§ 16. Mr. Jim Marshall
asked the Secretary of State for Social Services if he is satisfied that there is adequate provision of community-based alternatives to residential care for juvenile offenders.
§ Sir George Young
I refer the hon. Member to my reply to the hon. Members for Battersea, South (Mr. Dubs) and Hammersmith, North (Mr. Soley) on 18 March.
§ Mr. Marshall
Does not the Minister agree that far too many juvenile offenders are at present in residential care and that that situation is likely to persist while local authority expenditure on things such as intermediate treatment is only 6 per cent. of the total spent on community homes? Will he encourage more local authorities to switch resources from community homes to community-based projects?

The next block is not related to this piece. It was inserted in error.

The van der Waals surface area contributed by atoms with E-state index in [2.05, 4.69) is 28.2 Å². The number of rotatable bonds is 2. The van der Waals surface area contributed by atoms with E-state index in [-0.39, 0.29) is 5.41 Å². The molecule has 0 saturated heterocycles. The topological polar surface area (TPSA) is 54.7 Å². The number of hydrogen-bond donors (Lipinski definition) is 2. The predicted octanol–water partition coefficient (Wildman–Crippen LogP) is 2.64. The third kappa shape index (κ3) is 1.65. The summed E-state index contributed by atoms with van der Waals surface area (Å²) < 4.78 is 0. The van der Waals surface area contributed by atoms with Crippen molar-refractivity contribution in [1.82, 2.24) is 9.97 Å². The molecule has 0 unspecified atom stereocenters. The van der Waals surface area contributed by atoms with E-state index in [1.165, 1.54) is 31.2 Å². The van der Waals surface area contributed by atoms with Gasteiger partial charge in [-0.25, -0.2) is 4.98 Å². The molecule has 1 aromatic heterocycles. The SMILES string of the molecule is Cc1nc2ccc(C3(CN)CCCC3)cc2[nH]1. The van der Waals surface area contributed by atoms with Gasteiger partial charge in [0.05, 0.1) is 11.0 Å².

§ Sir G. Young
On the first part of the hon. Member's supplementary question, I agree that there are too many children in institutions. But the number is falling. There were 6,800 children in community homes of education in 1976. That had fallen by 700 to 6,100 in 1978. On the last point, our public expenditure White Paper has asked local authorities to give priority, as far as possible, to expenditure on services for children concerned with the prevention and treatment of delinquency and intermediate treatmenl. Community-based alternatives are an integral part of this.
§ Sir G. Young
am interested in what is happening in Kent over fostering. I 1164 am anxious to encourage other local authorities to follow this encouraging in intiative.